Has the moment finally arrived for value-based healthcare?
RBC Capital Markets’ Healthcare Technology Analyst, Sean Dodge, spotlights a new breed of tech-enabled providers who are rapidly transforming the way clinicians deliver healthcare, and explores the key question: can this accelerating revolution overturn the US healthcare system?
- Tech-enabled healthcare providers are poised to help the US transition to value, not volume, as the basis for reward.
- The move to value-based care has policy momentum, but is risky and complex for clinicians.
- Outsourced tech specialists are emerging to provide the required expertise, while healthcare and tech are also converging through M&A.
- Value-based care remains in its early stages, but the transition is accelerating and represents a huge addressable market.
Listen to our full podcast to find out how a quiet revolution is set to turn US healthcare on its head.
Rewarding value, not volume
Healthcare IT is at the forefront of efforts to improve healthcare outcomes and reduce costs. It covers everything from video consultations to outsourced systems for healthcare billing.
It also includes an emerging class of tech-enabled companies that are working on a fundamental transformation of the way clinicians deliver healthcare.
The ultimate aim is to address the soaring costs and relatively poor outcomes that currently characterize the US system. Under our fee-for-service model, providers are compensated for how much they do, rather than how well they do it, creating perverse incentives and inefficiencies.
A value-based healthcare system would overturn that system, explains Sean Dodge, healthcare technology analyst at RBC Capital Markets: “The goal is to reimburse providers based on how well they take care of their patients, not how much healthcare they deliver.”
“The addressable market here is massive. The US spends nearly $4 trillion annually on healthcare – the vast majority of which is going to be affected by the shift that we’re seeing.”– Sean Dodge, Healthcare Technology Analyst, RBC Capital Markets
The transition to this new model is a slow one – but it’s picking up speed. Previous barriers, notably around poor data and IT systems, are being removed. And alternative payment models are learning from experience and gaining traction, with regulatory support from Centers for Medicare and Medicaid Services (CMS).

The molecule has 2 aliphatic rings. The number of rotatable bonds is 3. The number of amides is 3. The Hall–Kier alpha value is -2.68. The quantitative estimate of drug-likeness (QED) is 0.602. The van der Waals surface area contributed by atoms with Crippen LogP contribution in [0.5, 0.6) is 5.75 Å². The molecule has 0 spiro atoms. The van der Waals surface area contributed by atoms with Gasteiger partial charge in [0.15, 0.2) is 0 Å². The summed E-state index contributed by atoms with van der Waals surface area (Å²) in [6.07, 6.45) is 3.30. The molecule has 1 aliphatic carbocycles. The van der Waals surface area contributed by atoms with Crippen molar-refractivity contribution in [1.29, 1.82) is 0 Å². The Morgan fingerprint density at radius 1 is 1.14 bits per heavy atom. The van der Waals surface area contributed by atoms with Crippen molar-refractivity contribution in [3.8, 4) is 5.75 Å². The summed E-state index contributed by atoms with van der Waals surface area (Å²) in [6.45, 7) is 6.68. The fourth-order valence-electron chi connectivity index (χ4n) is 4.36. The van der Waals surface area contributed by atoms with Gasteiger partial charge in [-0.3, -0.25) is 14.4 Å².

Complex challenge for medics
Value-based care has been a CMS policy commitment for over a decade. The key reason for the lag in implementation is the complexity for doctors of making it happen: “It completely upends their practices. It’s a really difficult transition,” Dodge explains.
Under a value-based model, clinicians are paid a fixed fee per patient. If the patient’s annual healthcare costs less than this fee, the provider keeps the difference; if it costs more, the provider must meet that extra sum.
The new model obliges providers to have more complete data on the health status of their patients, and to prioritize those patients most at risk. “It requires them to have much more sophisticated and capable systems to be able to track everything they need to be able to deliver more proactive care,” Dodge says.
“The goal is to reimburse providers based on how well they take care of their patients, not how much healthcare they deliver.”– Sean Dodge, Healthcare Technology Analyst, RBC Capital Markets
Healthcare and tech converge
A new class of specialist tech companies has emerged to help doctors achieve this. Most offer turnkey programs so that “all the difficult stuff is managed behind the scenes” for doctors.
At the same time, convergence and consolidation are changing the healthcare landscape. Dodge points to health insurers creating their own clinic networks and employing physicians; major drug retailers acquiring wider healthcare assets; and non-traditional players such as Amazon entering the field too.
“There’s a really interesting convergence of the healthcare providers, healthcare payers, and the tech companies that are all coming together and creating these more vertically integrated models,” he observes. It’s a trend he expects to see accelerating in the years ahead.
“The rush of new and innovative players in the market is creating a competitive landscape and spawning a variety of approaches,” explains Dodge. “Some players are involved in care delivery, while others offer supporting services; some build brick-and-mortar facilities or directly employ physicians, while others work in partnership; and there is a range of approaches to improving outcomes and lowering costs.”
A massive potential market
The move to value-based care has had recent policy momentum. CMS recently reaffirmed its commitment to the shift and published an analysis of the success of the 50-plus pilots trialed so far. The commitment of the Biden administration to the concept – and the necessity of change to the national economy – make value-based care an inevitability.
However, the transition to new models is still in its early stages. Payments based on a fee-for-service model still represent the vast bulk of reimbursements being made in the US – for now, fewer than 10% of payments are meaningfully tied to value.
According to Dodge, the model is still in its early stages – but that means lots of growth potential for value-based care companies. And with valuations reset significantly over the past year, investors may see the opportunity for more attractive entry points in this class.
“The addressable market here is massive. The US spends nearly $4 trillion annually on healthcare – the vast majority of which is going to be affected by the shift that we’re seeing. With adoption still in a nascent stage, this is a space we will monitor closely.”
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